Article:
Lift actors, Comet actors and how to do async calls

A few weeks ago I saw a question on the mailing list that got my attention. It made me think of some of the great things you could do with Lift and its LiftActors.

In this blog post I’ll show you how after a user submits a form, you can start an asynchronous process, and once it finishes, Lift can notify the user of such event.

What I find great about this approach, is that the user can move on and do other things on your site while your server is doing some time consuming processing of data. This approach is much more friendly than making the user wait several seconds or even longer until the confirmation page loads.

How does it work?


When the page loads, the snippet PlaceCometOnPage is called. This snippet is in charged of setting the name of the comet actor that will notify the user once the background process finishes. It uses the sendCometActorMessage method, which sends a message to a comet actor, but if the actor is not initialized, it will start it and send the message to it, pretty handy method.

We store the name of our comet actor on a RequestVar. This allows us to pass the name to other snippets on the page. Remember that a Request in Lift is the original page load and all the ajax calls your page generates.

In our case, the other snippet that needs access to the name of the CometActor is a form on the page, on this form you can select the name of a state and city. Once you submit this form, a message is sent to a lift actor. (This message has the name of the CometActor as one variable.)

Here we start two processes (not OS process, but a branch or fork of tasks if you wish).

On one hand, the form returns control to the user’s browser, so she can either visit some other page, or wait for the notification that the long running process is done.

On the other hand, we have a LiftActor doing some background process based on what was submitted on the form. On the example application I’m attaching, I simply use Thread.sleep(), but in real life you could be fetching data from some web service, you could be processing a large image or video, etc.

Once the LiftActor finishes his process, it sends a message to an object MyListeners, which is in charge of returning the Actor Dispatcher that knows which comet actor is the one that needs to update the user’s browser.

Then the DispatcherActor actor sends the resulting message to the comet actor that is on the page, waiting to update the user’s browser.

Finally, once the CometActor gets the DoneMessage message, it goes and notifies the user that the long running task has finished. On this blog post I explain in more details the use of an Actor Dispatcher.

Small gem.

A trick that David (@dpp) showed on the mailing list was how to make RequestVars available after a full page reload. You see, Lift offers SessionVars, RequestVars, WizardVars, ContainerVars (and a few others). What I wanted was a “TabVar”. which is like a SessionVar (to maintain the value after a page reload (which happens once you submit a form), but I wanted them to be independent from the other browser tabs).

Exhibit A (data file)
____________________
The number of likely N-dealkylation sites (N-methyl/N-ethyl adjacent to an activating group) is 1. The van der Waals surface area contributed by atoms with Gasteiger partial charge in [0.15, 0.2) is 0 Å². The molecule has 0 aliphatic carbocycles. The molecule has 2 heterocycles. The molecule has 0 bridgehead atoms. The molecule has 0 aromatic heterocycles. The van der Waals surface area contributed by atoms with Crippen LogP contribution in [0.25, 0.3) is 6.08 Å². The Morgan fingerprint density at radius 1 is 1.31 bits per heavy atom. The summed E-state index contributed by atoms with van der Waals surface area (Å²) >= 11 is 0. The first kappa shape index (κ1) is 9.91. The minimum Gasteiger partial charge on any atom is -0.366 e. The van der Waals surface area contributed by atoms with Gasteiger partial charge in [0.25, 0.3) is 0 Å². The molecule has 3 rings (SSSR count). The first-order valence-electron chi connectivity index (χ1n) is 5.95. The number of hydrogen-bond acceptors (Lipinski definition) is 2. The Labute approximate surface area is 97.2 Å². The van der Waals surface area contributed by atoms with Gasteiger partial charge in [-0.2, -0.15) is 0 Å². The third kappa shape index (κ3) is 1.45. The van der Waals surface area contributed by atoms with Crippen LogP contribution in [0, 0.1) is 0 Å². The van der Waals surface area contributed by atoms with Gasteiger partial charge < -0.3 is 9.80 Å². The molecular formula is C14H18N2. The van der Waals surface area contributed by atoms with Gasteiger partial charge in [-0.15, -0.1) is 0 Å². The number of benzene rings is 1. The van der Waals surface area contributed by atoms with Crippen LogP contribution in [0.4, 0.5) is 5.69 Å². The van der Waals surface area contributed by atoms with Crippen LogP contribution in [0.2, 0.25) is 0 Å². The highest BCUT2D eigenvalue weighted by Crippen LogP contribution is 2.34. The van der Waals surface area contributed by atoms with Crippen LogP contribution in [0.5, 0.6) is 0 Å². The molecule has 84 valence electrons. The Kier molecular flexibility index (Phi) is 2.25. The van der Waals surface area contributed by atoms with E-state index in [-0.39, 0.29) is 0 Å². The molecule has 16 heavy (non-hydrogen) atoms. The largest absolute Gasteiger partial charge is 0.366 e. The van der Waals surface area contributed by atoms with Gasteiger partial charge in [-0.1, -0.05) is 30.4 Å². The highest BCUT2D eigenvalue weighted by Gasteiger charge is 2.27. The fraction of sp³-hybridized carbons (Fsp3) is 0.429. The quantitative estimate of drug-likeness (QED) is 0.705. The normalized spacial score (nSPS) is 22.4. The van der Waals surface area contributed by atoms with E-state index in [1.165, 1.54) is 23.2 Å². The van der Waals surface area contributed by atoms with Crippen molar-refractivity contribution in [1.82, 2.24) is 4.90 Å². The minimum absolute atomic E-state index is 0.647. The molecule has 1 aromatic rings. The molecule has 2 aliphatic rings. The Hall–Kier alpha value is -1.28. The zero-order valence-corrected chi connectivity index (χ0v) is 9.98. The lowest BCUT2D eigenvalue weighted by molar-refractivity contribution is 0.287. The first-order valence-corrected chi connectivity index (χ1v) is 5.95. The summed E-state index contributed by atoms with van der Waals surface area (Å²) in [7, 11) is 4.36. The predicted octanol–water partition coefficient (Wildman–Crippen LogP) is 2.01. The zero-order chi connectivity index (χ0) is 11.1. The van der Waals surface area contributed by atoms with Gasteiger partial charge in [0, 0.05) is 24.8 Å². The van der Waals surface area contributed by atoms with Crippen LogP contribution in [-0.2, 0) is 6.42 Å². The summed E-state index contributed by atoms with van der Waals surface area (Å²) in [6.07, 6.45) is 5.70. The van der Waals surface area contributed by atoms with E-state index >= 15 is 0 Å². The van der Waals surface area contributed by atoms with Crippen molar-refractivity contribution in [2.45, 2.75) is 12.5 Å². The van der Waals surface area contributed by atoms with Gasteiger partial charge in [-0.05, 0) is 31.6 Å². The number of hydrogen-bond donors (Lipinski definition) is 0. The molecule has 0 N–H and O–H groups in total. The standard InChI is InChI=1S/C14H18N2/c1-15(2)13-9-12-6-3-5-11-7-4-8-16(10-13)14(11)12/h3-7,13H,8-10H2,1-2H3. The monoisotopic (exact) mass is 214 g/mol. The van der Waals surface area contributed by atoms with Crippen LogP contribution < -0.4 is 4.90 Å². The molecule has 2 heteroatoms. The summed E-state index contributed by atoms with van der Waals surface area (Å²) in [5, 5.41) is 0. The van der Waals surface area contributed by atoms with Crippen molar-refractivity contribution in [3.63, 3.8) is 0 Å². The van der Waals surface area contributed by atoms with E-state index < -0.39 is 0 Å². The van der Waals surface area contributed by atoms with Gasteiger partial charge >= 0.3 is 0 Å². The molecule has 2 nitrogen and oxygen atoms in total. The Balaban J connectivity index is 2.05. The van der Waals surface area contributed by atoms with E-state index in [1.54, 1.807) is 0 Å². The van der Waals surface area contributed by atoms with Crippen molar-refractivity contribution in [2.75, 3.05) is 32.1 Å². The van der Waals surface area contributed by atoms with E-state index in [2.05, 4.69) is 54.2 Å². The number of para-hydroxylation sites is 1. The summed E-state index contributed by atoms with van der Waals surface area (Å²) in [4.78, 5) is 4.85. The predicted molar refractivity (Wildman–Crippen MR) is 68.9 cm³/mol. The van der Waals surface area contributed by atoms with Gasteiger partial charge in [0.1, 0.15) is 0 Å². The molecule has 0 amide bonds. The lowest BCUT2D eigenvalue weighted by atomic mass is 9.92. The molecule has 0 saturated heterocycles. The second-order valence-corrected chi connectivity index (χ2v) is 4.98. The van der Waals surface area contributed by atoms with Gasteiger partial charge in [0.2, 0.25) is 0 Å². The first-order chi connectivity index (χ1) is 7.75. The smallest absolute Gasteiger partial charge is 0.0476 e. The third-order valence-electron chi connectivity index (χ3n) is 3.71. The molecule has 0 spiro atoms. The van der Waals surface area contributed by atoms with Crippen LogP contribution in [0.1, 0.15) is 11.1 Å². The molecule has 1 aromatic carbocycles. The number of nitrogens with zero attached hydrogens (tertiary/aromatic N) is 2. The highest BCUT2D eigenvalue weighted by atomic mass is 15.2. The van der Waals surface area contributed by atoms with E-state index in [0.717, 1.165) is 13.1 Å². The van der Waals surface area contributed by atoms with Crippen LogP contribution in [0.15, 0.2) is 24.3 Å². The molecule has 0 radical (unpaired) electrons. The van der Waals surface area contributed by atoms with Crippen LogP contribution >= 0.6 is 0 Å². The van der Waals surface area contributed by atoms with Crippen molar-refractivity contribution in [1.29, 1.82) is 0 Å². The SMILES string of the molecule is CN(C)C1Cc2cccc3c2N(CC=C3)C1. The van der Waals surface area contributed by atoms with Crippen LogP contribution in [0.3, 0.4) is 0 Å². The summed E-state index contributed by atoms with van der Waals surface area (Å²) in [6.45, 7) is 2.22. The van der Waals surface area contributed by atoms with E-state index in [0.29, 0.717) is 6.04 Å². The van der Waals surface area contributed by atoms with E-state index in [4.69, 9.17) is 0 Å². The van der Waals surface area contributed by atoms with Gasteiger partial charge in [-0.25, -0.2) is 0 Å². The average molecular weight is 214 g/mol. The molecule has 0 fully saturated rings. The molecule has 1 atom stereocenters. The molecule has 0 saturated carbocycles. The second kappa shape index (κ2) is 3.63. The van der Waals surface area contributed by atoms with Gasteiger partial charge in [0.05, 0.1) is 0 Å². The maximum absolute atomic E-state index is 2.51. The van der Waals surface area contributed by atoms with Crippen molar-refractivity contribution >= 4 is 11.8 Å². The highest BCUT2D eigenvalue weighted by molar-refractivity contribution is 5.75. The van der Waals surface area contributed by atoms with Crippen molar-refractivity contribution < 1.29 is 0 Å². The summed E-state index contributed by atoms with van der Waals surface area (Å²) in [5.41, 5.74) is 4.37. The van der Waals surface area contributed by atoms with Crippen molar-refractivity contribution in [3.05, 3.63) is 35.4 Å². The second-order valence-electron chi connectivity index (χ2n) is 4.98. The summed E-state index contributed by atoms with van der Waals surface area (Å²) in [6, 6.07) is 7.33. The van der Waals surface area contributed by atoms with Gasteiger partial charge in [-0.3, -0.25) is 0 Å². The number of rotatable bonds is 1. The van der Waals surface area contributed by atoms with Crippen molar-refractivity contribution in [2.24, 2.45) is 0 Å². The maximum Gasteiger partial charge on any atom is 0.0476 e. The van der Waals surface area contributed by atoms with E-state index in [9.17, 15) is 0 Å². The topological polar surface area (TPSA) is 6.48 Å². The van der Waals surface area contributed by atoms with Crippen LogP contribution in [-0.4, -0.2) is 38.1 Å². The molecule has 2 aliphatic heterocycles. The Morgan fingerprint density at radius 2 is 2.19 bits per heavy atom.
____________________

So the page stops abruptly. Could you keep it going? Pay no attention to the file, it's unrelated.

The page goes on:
The way around this is using RequestVars, with a snapshot() method. Basically, you take a snapshot of some RequestVars, and once the page is loaded again, you can restore those values. I am using this technique on the sample application I used to write this blog post and it works great.

David was also kind enough to indicate that 2.4-SNAPSHOT has a simpler way to achieve this. You could instead use:

case object MyTabGroup extends RequestVarSnapshotGroup

object MyVar1 extends SnapshotRequestVar(MyTabGroup, "foo")
object MyVar2 extends SnapshotRequestVar(MyTabGroup, 42)
def render = {
    * when this function is applied,
    * it will restore the values of all the members of the MyTabGroup
  val snapshot: () => Unit = RequestVar.snapshot(MyTabGroup)
  "type=hidden" #> SHtml.hidden(snapshot) &


Where is the code?

As always, you can find the source code for this sample application on github.

If you are running this application, select the “Liftactor Form” menu from the left.

Final thoughts.

I’m personally very happy to be working with Scala, Lift and actors. In the past, while I was working with PHP, to achieve something along the lines of what I describe here, I had to resort to adding one more component to the stack, Gearman, while gearman is a great tool, it can sometimes be overkill for some simple tasks.

Oh, and if you want, you could use Akka actors to do the background tasks, I may write about that variation in the near future.


Derek Chen-Becker wrote a blog post where he integrates Akka with Lift and Lift's Comet Actors, it's a very good description of how to integrate them together.

If you have any comments, questions, please feel free to leave them here or email me at

Thanks and enjoy!